Honestly, it's a difficult conversation but the best thing for a person like this. That said, you personally don't owe this particular person anything.

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Ok, so I don't know you Kere or your fellow gamer IRL so how would I know if I know players like this? Have I had players that were obstinate, needing to have things their way? Of course. The only things I know of this particular player however is that they identify as masculine, they don't "compromise" and they are creative to the point of "pushing boundaries." I' put those words in quotes b/c my interpretation of them and yours might be very different.

I have been running games in TTRPGs for over three and a half decades now. To say I've met a lot of different players is an understatement, but my experience is anecdotal, a small sampling. From the folks I'VE played with though, as I've said I've seen a lot of obstinate individuals.

Of course, when I find these players I start off by testing them in game; set up scenarios where their actions might jeopardize the other characters' safety or autonomy, see what the obstinate player does with those. After that, I take a pulse check of the group IRL - are they still having fun, are there concerns w/how I'm running things, and so on. Often the overly creative, no compromise types are the more vocal about their likes and dislikes.

Then I'll have a chat with the obstinate player privately. Usually at this point I give that player a chance to vent about their need to have everything go according to THEIR plan but also remind them that this is a social game where everyone's plans are valid and so on. I'll end with letting the obstinate player know that if they can't or won't get on board with compromising to the larger group they will not be invited back to my table.

I've had this break one of 2 ways after the talks. Often the obstinate player tries to become more subtle, trying to manipulate other players to supporting THEIR vision of how things should be so they don't HAVE to compromise. I'm not going to tell my players how to live so if others fall for this manipulation I won't stop it. If the obstinate player does keep up their obvious, bad behavior though I have and will ask them to leave my game.

Frankly I can't think of a creative, leisure activity done socially that would lend itself to someone who simultaneously likes to be super creative AND refuses to compromise. Being super creative for the sake of "pushing boundaries" suggests to me someone who refuses to accept things as they are, meaning that the banal status quo of others is likely anathema to them, and the very nature of "no compromise" means that this person needs to be recognized as the final authority in any group decisions.

If I'm playing PF1, or co-writing fiction, or cooking a meal together, or going on a holiday or one of a number of other adventurous, communal activities and this type of person were in the mix, I'd either have to let them be in charge (which I wouldn't like b/c sometimes I LIKE status quo) or I'd have to remove them from situation because their lack of ability to compromise means there's no third option.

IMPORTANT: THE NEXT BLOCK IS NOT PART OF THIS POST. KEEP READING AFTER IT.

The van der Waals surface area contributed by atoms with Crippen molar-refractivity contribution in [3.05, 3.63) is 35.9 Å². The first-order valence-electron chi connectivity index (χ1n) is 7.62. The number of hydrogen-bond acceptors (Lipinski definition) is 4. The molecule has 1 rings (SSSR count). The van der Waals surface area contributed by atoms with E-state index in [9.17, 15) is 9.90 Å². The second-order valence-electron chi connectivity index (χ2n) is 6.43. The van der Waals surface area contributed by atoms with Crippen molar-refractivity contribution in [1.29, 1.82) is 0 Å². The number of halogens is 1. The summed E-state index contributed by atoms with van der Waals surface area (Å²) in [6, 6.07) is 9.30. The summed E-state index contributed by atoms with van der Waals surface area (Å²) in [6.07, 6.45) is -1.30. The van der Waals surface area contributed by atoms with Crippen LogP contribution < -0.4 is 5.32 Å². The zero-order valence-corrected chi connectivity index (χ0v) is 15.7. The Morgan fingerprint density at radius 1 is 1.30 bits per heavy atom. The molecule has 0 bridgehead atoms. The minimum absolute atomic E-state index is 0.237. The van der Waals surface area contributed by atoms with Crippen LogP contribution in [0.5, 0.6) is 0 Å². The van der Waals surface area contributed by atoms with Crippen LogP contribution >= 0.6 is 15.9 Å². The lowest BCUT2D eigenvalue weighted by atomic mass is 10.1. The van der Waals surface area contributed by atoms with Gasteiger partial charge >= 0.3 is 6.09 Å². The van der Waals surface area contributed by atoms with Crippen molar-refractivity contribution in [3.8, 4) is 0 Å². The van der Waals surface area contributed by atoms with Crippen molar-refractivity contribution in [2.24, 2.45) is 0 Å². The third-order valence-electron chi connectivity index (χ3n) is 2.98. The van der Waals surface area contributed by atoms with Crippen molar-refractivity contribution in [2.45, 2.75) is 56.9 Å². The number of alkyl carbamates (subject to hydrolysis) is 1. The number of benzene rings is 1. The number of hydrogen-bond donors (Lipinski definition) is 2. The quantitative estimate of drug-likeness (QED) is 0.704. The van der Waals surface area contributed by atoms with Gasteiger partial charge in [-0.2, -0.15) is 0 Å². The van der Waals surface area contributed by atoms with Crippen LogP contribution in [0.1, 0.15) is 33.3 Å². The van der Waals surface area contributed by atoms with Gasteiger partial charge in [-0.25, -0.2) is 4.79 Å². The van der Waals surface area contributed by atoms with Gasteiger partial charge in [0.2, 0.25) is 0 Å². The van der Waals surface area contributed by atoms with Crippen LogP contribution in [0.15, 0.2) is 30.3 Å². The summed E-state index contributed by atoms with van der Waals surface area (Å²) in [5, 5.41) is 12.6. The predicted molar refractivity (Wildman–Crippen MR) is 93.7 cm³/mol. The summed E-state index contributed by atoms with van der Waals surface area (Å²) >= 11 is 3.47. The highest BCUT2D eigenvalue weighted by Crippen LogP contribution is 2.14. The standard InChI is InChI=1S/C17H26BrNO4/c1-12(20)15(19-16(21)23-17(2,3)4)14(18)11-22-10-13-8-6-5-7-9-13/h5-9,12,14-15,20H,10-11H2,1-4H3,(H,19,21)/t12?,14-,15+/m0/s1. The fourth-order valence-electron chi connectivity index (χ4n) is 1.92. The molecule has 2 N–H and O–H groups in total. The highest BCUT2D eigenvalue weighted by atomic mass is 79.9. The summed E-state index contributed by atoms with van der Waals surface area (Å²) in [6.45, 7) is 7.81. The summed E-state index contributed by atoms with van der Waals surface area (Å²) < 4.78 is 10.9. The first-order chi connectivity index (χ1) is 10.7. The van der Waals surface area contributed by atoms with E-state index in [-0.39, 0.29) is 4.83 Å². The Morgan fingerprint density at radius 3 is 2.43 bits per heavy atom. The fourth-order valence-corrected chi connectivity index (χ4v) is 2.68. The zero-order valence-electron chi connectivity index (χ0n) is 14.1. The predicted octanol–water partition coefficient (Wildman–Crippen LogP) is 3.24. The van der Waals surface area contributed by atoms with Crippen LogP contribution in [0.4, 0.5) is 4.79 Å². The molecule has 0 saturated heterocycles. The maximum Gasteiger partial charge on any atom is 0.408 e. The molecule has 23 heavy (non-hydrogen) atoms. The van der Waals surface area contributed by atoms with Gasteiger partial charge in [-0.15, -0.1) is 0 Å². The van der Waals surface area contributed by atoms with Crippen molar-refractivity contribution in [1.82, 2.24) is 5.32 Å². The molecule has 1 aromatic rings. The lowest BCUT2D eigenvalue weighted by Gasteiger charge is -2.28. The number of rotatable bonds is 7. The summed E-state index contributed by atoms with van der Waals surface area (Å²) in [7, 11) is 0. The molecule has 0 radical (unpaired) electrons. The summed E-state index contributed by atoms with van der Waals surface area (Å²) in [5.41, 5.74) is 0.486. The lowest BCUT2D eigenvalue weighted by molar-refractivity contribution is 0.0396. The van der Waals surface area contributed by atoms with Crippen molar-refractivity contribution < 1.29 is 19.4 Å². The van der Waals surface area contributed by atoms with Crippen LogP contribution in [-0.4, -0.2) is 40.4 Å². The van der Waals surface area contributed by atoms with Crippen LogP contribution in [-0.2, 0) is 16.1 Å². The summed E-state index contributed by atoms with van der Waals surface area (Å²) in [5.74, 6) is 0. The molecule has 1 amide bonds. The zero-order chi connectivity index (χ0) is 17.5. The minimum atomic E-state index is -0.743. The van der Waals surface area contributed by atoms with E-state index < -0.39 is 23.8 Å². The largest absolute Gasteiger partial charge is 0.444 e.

But again, I DON'T KNOW you or your fellow player Kere. I have no idea if my extreme examples here match up to the person you're venting about. I AM a person who compromises to the group, goes with the flow generally and has been GMing games so long my natural default IS the status quo.

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The others have covered this pretty well, but I'm just going to say, IMO it's not worth troubling yourself over someone who refuses to compromise.

Just move along.

When that person has burned enough bridges for their attitude they may have a heartfelt change.

Or they may be jerk who thinks everyone else is a jerk for not kowtowing to them.

Scarab Sages

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@SheepishEidolon: Thanks for your concern, but this is an online pbp game. When I referred to never sitting at the table with him again, I was speaking of a figurative game table not a literal one. Mr. Creative is likable but not trustworthy, and in my mind those are very different things. He is married IRL and we live in different parts of the country. I don’t get involved with married men - never have, never will, and I’m old enough to be set in that habit. Any further conversation I might have with him would be online, where limits can easily be imposed, and it would be brief. If I had to deal too much with this jerk, I’d either murder him or I’d become a drug addict or alcoholic, and none of those options particularly appeals to me. :D